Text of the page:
This Independent Bookshop Week we sat down with Dialogue Books debut author, Paul Mendez to discuss his love of bookshops. Paul Mendez was born and raised in the Black Country. He now lives in London and is studying for an MA in Black British Writing at Goldsmiths, University of London. He has been a performing member of two theatre companies, and worked as a voice actor, appearing on audiobooks by Andrea Levy, Paul Theroux and Ben Okri, most recently recording Ian Wright’s A Life in Football for Hachette Audio. As a writer, he has contributed to the Times Literary Supplement and the Brixton Review of Books. Rainbow Milk is his debut novel.
Since writing this, Paul has been able to go out and finally see his first novel, Rainbow Milk, on the shelves of a real life bookshop – his local, Daunt’s.
‘Though the lockdown period has been a busy one for me, I’ve still had time to miss certain things I took for granted before the last week of March, such as the freedom to pop into my local Daunt to buy a book I didn’t need, the fresh air helping me to finish a frustrating sentence back at my desk. I miss the flowing wine, conversation and nibbles at colleagues’ launches at Burley Fisher, Gay’s the Word or John Sandoe, even that moment when you’re packed in listening to a reading with an empty glass, realising you need the toilet, bouche amused by truffle crisps now out of reach. When will I see again so tightly curated a selection of books as there is on display at the Black Cultural Archives, that makes me want to buy them all even if I have a lot of them already, or stumble across a long-established treasure I’d never known about, like Housmans, where I can find anything from anticapitalist polemics to radical intersectional feminist manifestos? That’s before I even mourn the loss of our once-regular trips outside London, in search of more art or a medieval church, where we’d soon gravitate to the local second-hand or antiquarian, smelling the smells and finding nearly-new books at a fraction of the cover price.
I have a lot of books. I’m surrounded by them, piled up on the floor, on my bedside table, my bookcases full, the gaps above the standing books stuffed. But I still can’t wait to get back out to my favourite independents to discover new voices, new ideas, new inspirations.’
by Paul Mendez
Shortlisted for the Gordon Burn Prize
AN OBSERVER TOP TEN DEBUT 2020
'Sensuous and thrillingly well written', Observer
'When did you last read a novel about a young, black, gay, Jehovah Witness man from Wolverhampton who flees his community to make his way in London as a prostitute? This might be a debut, but Mendez is an exciting, accomplished and daring storyteller with a great ear for dialogue. Graphic Erotica Alert! Don't read this book if you like your fiction cosy and middle-of-the-road' Bernardine Evaristo, winner of the 2019 Booker Prize for Girl, Woman, Other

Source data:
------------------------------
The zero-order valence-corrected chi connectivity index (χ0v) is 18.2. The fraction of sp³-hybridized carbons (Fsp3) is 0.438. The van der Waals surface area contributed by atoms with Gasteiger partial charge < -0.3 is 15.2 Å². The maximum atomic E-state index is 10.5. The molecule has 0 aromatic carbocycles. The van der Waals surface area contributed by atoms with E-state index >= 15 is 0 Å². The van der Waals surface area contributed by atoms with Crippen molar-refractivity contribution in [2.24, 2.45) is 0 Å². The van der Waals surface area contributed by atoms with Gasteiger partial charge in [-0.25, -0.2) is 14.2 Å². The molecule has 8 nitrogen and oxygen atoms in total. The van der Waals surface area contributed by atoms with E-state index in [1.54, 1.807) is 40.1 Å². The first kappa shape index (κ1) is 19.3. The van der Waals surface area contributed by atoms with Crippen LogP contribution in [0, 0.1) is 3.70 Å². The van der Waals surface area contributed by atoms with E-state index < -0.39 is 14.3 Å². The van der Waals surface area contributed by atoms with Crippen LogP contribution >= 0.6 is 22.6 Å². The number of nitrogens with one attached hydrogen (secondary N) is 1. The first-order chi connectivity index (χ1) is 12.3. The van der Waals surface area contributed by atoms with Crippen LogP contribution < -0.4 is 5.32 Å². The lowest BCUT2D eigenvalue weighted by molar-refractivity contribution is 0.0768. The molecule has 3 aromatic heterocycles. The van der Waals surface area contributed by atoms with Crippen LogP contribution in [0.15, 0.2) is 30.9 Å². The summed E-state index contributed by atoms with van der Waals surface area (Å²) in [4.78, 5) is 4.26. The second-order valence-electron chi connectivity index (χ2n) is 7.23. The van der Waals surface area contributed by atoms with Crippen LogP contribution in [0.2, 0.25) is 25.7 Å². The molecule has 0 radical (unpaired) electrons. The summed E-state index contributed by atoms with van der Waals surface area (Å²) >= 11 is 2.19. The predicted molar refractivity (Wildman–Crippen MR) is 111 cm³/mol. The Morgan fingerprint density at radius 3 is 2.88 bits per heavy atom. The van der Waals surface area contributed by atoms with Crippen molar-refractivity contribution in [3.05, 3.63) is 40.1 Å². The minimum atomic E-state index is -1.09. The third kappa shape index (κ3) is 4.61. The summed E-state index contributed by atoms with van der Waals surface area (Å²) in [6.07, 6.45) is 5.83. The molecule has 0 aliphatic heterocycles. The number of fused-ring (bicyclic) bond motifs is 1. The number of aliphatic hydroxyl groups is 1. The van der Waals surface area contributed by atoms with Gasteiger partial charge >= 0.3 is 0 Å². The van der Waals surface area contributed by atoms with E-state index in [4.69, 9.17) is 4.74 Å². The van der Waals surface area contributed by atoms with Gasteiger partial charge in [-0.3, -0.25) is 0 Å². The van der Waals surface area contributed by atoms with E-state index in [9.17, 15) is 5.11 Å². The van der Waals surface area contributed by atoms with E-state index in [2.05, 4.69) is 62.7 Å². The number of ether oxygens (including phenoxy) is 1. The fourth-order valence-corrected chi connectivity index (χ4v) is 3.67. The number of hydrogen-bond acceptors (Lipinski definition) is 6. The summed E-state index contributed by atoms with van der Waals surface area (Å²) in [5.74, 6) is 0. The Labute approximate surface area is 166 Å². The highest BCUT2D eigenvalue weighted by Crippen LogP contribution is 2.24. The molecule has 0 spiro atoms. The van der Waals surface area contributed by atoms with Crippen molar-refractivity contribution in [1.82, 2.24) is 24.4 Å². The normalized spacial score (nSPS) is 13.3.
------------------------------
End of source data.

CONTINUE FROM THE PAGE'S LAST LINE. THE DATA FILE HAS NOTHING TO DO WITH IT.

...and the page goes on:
'The kind of novel you never knew you were waiting for. An explosive work that reels from sex, to sin, to salvation all the while grappling with what it means to black, gay, British, a son, a father, a lover, even a man. A remarkable debut' Marlon James, Booker Prize winning author of Black Leopard, Red Wolf
'This debut cements Mendez as a stunning new voice in fiction' Cosmopolitan
Rainbow Milk is an intersectional coming-of-age story, following nineteen-year-old Jesse McCarthy as he grapples with his racial and sexual identities against the backdrop of a Jehovah's Witness upbringing and the legacies of the Windrush generation.
In the Black Country in the 1950s, ex-boxer Norman Alonso is a determined and humble Jamaican who has moved to Britain with his wife to secure a brighter future for themselves and their children. Blighted with unexpected illness and racism, Norman and his family are resilient in the face of such hostilities, but are all too aware that they will need more than just hope to survive.
At the turn of the millennium, Jesse seeks a fresh start in London - escaping from a broken immediate family, a repressive religious community and the desolate, disempowered Black Country - but finds himself at a loss for a new centre of gravity, and turns to sex work to create new notions of love, fatherhood and spirituality.
Rainbow Milk is a bold exploration of race, class, sexuality, freedom and religion across generations, time and cultures. Paul Mendez is a fervent new writer with an original and urgent voice.